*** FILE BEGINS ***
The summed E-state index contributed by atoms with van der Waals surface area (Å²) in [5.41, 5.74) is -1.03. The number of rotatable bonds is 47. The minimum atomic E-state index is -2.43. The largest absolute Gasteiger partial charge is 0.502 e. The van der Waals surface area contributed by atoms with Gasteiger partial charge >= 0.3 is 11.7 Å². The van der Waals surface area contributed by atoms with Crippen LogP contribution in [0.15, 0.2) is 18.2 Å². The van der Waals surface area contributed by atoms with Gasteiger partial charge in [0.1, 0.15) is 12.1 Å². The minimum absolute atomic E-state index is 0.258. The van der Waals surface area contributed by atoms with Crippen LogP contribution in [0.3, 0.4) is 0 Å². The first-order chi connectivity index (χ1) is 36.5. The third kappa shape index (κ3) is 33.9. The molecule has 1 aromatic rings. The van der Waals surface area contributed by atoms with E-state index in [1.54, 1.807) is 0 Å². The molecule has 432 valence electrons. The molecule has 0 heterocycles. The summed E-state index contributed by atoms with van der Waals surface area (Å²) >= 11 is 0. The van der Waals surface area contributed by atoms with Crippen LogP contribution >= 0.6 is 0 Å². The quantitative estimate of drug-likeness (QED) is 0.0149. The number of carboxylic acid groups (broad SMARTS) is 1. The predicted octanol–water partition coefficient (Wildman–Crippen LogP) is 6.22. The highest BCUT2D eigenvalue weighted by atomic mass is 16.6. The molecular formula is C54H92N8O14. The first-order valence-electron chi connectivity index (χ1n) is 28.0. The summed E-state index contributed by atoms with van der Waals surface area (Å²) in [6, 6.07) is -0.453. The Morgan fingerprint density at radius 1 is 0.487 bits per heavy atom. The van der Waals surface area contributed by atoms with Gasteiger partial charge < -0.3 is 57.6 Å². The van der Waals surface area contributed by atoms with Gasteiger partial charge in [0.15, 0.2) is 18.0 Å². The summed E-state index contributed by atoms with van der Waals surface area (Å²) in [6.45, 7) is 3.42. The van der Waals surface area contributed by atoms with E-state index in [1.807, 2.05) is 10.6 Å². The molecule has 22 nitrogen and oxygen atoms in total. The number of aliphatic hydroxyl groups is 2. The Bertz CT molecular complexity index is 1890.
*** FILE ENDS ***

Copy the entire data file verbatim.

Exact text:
The summed E-state index contributed by atoms with van der Waals surface area (Å²) in [5.41, 5.74) is -1.03. The number of rotatable bonds is 47. The minimum atomic E-state index is -2.43. The largest absolute Gasteiger partial charge is 0.502 e. The van der Waals surface area contributed by atoms with Gasteiger partial charge >= 0.3 is 11.7 Å². The van der Waals surface area contributed by atoms with Crippen LogP contribution in [0.15, 0.2) is 18.2 Å². The van der Waals surface area contributed by atoms with Gasteiger partial charge in [0.1, 0.15) is 12.1 Å². The minimum absolute atomic E-state index is 0.258. The van der Waals surface area contributed by atoms with Crippen LogP contribution in [0.3, 0.4) is 0 Å². The first-order chi connectivity index (χ1) is 36.5. The third kappa shape index (κ3) is 33.9. The molecule has 1 aromatic rings. The van der Waals surface area contributed by atoms with E-state index in [1.54, 1.807) is 0 Å². The molecule has 432 valence electrons. The molecule has 0 heterocycles. The summed E-state index contributed by atoms with van der Waals surface area (Å²) >= 11 is 0. The van der Waals surface area contributed by atoms with Crippen LogP contribution >= 0.6 is 0 Å². The quantitative estimate of drug-likeness (QED) is 0.0149. The number of carboxylic acid groups (broad SMARTS) is 1. The predicted octanol–water partition coefficient (Wildman–Crippen LogP) is 6.22. The highest BCUT2D eigenvalue weighted by atomic mass is 16.6. The molecular formula is C54H92N8O14. The first-order valence-electron chi connectivity index (χ1n) is 28.0. The summed E-state index contributed by atoms with van der Waals surface area (Å²) in [6, 6.07) is -0.453. The Morgan fingerprint density at radius 1 is 0.487 bits per heavy atom. The van der Waals surface area contributed by atoms with Gasteiger partial charge < -0.3 is 57.6 Å². The van der Waals surface area contributed by atoms with Gasteiger partial charge in [0.15, 0.2) is 18.0 Å². The summed E-state index contributed by atoms with van der Waals surface area (Å²) in [6.45, 7) is 3.42. The van der Waals surface area contributed by atoms with E-state index in [1.807, 2.05) is 10.6 Å². The molecule has 22 nitrogen and oxygen atoms in total. The number of aliphatic hydroxyl groups is 2. The Bertz CT molecular complexity index is 1890.